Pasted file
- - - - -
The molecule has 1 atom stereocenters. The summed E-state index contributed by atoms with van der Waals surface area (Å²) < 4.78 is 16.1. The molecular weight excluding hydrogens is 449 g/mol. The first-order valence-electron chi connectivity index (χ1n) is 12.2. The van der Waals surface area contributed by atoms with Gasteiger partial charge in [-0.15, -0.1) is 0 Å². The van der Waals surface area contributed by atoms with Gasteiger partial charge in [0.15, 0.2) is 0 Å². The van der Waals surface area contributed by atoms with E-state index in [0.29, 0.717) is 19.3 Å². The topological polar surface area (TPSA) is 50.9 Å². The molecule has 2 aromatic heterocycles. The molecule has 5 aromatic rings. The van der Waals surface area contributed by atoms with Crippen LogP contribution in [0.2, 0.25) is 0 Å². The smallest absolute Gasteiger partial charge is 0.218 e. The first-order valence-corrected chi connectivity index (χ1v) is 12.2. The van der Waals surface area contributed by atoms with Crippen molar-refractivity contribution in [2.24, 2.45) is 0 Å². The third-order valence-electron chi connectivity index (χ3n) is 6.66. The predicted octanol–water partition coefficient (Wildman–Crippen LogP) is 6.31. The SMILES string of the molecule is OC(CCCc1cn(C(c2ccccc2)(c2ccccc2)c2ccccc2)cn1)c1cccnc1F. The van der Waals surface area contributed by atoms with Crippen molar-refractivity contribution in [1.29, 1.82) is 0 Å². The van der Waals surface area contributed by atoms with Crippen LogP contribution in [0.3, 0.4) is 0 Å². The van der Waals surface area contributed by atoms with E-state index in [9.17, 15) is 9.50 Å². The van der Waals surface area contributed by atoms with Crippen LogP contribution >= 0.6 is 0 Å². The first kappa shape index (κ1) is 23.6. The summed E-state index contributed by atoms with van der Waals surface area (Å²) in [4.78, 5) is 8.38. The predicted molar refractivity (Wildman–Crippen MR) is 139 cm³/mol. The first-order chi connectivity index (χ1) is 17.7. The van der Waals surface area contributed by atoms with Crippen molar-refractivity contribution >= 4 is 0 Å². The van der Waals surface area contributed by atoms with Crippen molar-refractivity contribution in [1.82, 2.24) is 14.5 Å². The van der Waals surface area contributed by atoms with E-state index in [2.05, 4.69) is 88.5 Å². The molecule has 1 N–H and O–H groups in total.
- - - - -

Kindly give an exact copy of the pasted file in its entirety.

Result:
The molecule has 1 atom stereocenters. The summed E-state index contributed by atoms with van der Waals surface area (Å²) < 4.78 is 16.1. The molecular weight excluding hydrogens is 449 g/mol. The first-order valence-electron chi connectivity index (χ1n) is 12.2. The van der Waals surface area contributed by atoms with Gasteiger partial charge in [-0.15, -0.1) is 0 Å². The van der Waals surface area contributed by atoms with Gasteiger partial charge in [0.15, 0.2) is 0 Å². The van der Waals surface area contributed by atoms with E-state index in [0.29, 0.717) is 19.3 Å². The topological polar surface area (TPSA) is 50.9 Å². The molecule has 2 aromatic heterocycles. The molecule has 5 aromatic rings. The van der Waals surface area contributed by atoms with Crippen LogP contribution in [0.2, 0.25) is 0 Å². The smallest absolute Gasteiger partial charge is 0.218 e. The first-order valence-corrected chi connectivity index (χ1v) is 12.2. The van der Waals surface area contributed by atoms with Crippen molar-refractivity contribution in [2.24, 2.45) is 0 Å². The third-order valence-electron chi connectivity index (χ3n) is 6.66. The predicted octanol–water partition coefficient (Wildman–Crippen LogP) is 6.31. The SMILES string of the molecule is OC(CCCc1cn(C(c2ccccc2)(c2ccccc2)c2ccccc2)cn1)c1cccnc1F. The van der Waals surface area contributed by atoms with Crippen molar-refractivity contribution in [1.29, 1.82) is 0 Å². The van der Waals surface area contributed by atoms with Crippen LogP contribution in [0.3, 0.4) is 0 Å². The van der Waals surface area contributed by atoms with E-state index in [9.17, 15) is 9.50 Å². The van der Waals surface area contributed by atoms with Crippen LogP contribution >= 0.6 is 0 Å². The first kappa shape index (κ1) is 23.6. The summed E-state index contributed by atoms with van der Waals surface area (Å²) in [4.78, 5) is 8.38. The predicted molar refractivity (Wildman–Crippen MR) is 139 cm³/mol. The first-order chi connectivity index (χ1) is 17.7. The van der Waals surface area contributed by atoms with Crippen molar-refractivity contribution >= 4 is 0 Å². The van der Waals surface area contributed by atoms with Crippen molar-refractivity contribution in [1.82, 2.24) is 14.5 Å². The van der Waals surface area contributed by atoms with E-state index in [2.05, 4.69) is 88.5 Å². The molecule has 1 N–H and O–H groups in total.